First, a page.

HANFORD -- Ty Rose came home from Iraq last year with new leadership skills he thought would translate into a job stateside.
But it took creating new jobs with federal economic stimulus money for him to find work, he told Sen. Patty Murray, D-Wash., Thursday. She was at the HAMMER training and education center to see how American Recovery and Reinvestment Act money was being spent that she fought to have allocated for Hanford cleanup.
Since $1.96 billion in stimulus money was designated for environmental cleanup at the Hanford nuclear reservation, more than 35,000 people have applied for the jobs, according to the Department of Energy.
The money has provided work for about 5,600 people so far. However, that includes people whose jobs are only partially paid for with stimulus money or those who may have had just short-term or part-time work. When new work is figured in 40-hour per week increments, it translates to 2,500 full-time jobs created or saved, according to the Department of Energy.
Rose is a good example of how that money has helped families struggling in the poor economy, Murray said.
"I never thought in a million years I would have trouble finding a job," Rose said. He is a graduate of the U.S. Naval Academy and served in Iraq as a platoon commander with the Marine Corps.
But he found that he was competing for work with people who had 15 or 20 years of experience before they lost their jobs.
His life changed when he went to a service academy career conference in Washington, D.C., researching CH2M Hill in advance as a company for which he'd like to work and visiting its table first at the conference.
The company offered him a job at Hanford and he accepted. Rose, who grew up in Tennessee, moved to the Tri-Cities in June and a month later his wife, whose job as a teacher was in jeopardy, joined him from North Carolina. They've since bought a house in Pasco and are raising two kittens.
Rose works in the area near Hanford's K Reactors as a field work supervisor, a job that he said takes attention to detail and an ability to work with people.
In the political world, there may be debate about how effective the recovery act has been.
But Rose said, "I can tell you the recovery work money is helping us out."
The nation has a long way to go until families and communities fully recover from the worst economic climate since the Great Depression, Murray said. But the spending at Hanford shows that the stimulus package is helping by putting people like Rose to work and getting the economy going again, she said.
Washington is third in the nation in jobs created by stimulus money, she said. The Tri-Cities has been the big beneficiary in the state with about $224 million of the stimulus money for Hanford spent to date.
It's meant parents going back to work to provide for their families. And they're spending money, reducing small-business owners' worries about having to hand out pink slips, she said. It's why the value of homes in the Tri-Cities remains strong, she said.
At Hanford "work is getting done and it is getting done safely," said Dave Brockman, manager of the DOE Hanford Richland Operations Office.
Large chemical tanks have been demolished, work has started to expand a large landfill for low-level radioactive waste, buildings have come down, wells have been drilled for projects to clean up ground water, and contaminated glove boxes have been pulled out of the Plutonium Finishing Plant with stimulus money, he said.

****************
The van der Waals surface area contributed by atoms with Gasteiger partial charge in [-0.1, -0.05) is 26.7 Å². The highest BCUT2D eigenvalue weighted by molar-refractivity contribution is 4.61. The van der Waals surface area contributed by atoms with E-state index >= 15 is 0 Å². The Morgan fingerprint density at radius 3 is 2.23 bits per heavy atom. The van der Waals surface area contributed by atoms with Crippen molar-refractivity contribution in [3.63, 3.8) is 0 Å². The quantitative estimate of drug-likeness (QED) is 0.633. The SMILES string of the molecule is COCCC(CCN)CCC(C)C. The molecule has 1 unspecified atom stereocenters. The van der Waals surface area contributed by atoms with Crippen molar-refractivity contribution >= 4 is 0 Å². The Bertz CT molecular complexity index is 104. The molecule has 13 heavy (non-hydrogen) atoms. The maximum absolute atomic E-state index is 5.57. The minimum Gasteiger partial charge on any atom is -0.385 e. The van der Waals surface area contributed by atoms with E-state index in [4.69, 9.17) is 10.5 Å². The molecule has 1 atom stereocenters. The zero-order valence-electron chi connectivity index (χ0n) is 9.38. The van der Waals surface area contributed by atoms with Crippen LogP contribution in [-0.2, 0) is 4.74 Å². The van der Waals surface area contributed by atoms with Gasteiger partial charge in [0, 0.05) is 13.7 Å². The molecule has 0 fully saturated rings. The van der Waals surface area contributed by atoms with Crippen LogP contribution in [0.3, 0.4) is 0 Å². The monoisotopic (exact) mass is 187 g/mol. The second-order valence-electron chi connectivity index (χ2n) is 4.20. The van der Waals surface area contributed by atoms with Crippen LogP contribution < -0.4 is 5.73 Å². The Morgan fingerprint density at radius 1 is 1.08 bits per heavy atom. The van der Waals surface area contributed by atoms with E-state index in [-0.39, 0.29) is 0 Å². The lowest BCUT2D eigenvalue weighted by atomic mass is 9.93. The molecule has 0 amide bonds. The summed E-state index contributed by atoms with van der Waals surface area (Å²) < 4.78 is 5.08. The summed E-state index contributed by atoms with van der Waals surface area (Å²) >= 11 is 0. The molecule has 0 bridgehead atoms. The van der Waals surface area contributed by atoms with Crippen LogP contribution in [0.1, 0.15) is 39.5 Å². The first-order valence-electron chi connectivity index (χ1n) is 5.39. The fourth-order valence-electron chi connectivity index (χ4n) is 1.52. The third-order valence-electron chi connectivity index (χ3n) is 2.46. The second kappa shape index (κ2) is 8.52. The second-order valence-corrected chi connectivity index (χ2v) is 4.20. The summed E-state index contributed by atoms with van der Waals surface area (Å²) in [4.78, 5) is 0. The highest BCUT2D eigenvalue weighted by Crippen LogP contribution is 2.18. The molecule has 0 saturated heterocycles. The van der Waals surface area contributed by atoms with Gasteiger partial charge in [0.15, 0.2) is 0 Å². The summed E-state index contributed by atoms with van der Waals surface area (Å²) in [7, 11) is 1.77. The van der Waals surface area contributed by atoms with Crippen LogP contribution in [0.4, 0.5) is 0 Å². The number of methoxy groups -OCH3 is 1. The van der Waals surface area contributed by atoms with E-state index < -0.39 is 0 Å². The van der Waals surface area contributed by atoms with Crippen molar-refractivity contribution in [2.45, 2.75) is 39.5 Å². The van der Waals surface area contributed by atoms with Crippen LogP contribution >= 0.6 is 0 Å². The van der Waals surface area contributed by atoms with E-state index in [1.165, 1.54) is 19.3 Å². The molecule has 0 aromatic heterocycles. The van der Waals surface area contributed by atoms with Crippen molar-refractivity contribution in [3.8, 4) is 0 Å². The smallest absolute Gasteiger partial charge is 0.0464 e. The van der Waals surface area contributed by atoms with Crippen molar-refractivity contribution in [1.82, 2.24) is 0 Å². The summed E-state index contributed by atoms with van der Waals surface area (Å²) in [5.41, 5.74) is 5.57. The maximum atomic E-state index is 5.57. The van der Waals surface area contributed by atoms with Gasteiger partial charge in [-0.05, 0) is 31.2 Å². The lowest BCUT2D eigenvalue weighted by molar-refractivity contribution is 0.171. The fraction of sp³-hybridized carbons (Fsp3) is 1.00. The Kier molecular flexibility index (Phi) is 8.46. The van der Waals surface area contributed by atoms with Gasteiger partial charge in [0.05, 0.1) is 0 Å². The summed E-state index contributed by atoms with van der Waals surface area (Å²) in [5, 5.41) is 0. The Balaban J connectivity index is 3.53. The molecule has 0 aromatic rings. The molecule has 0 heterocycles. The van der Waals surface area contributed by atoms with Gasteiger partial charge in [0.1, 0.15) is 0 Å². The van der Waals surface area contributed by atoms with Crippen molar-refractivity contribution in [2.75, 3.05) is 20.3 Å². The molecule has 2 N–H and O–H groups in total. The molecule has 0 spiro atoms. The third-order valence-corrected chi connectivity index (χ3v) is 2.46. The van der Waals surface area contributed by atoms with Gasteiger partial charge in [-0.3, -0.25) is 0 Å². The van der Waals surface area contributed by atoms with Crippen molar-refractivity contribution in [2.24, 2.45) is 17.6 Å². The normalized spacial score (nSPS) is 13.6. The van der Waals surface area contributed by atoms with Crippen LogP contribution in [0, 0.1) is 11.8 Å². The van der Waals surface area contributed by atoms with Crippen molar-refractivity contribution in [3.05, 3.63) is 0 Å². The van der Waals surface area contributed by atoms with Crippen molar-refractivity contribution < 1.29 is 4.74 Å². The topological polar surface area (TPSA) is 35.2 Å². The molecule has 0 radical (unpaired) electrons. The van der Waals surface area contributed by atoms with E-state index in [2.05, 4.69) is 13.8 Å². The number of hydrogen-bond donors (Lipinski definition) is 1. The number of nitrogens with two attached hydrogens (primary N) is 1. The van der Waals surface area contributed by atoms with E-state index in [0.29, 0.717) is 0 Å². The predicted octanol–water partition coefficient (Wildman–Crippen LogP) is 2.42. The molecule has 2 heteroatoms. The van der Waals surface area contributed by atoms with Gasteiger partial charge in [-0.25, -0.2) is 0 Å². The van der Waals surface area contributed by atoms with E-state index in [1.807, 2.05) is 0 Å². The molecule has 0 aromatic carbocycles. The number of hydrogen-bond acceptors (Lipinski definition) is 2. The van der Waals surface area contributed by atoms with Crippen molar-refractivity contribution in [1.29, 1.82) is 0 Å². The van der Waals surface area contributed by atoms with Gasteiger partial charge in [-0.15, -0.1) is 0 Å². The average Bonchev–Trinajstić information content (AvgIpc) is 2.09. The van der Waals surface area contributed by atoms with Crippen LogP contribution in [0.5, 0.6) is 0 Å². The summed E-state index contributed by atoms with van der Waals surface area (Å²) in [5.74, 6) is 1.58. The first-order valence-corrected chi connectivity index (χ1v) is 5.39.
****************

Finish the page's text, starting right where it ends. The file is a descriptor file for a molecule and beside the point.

At the DOE Office of River Protection, stimulus money is being used to rebuild an antiquated support system that will be needed to move radioactive waste to the vitrification plant for treatment once the plant is finished, said Shirley Olinger, manager of the DOE Hanford Office of River Protection.
CH2M Hill Plateau Remediation Co., the DOE contractor responsible for central Hanford cleanup, has received the largest portion of the stimulus money at Hanford and has doubled its work force since the start of its contract 13 months ago. It continues to hire new workers.
"We have created jobs," said John Lehew, the company's president. "We're reducing life cycle costs and we're reducing the overall cleanup footprint of the Hanford site."
Most of the economic stimulus money is expected to be spent within two years. Then annual budgets, which have averaged about $2 billion a year at Hanford, will help determine how many new workers still will have jobs at Hanford.
But workers like Rose will have experience and skills that will help them compete in the job market, Murray said. And even though the stimulus money will be spent, work on some Hanford projects will continue for decades, Murray pointed out.
Rose is optimistic. He learns more about Hanford work each day and knows that many of Hanford's workers hired before stimulus money became available are nearing retirement age.
"There are going to be openings," he said. "I will have a couple years of exact experience."
Murray toured the HAMMER center, observing a class where new Hanford employees were learning how to correctly seal up clothing to protect them against hazardous substances during cleanup work. The site has radioactive and hazardous chemical contamination.
As the work force has expanded, the HAMMER center has helped prepare thousands of workers to safely work on the nuclear reservation, said Karen McGinnis, HAMMER director.
Murray also toured Delta High School in Richland and had been scheduled to see Kadlec Regional Medical Center's new $7.4 million pediatric center. However, her plane was diverted to Walla Walla and she had to shorten her schedule, missing the tour of the Richland hospital's soon-to-open children's center.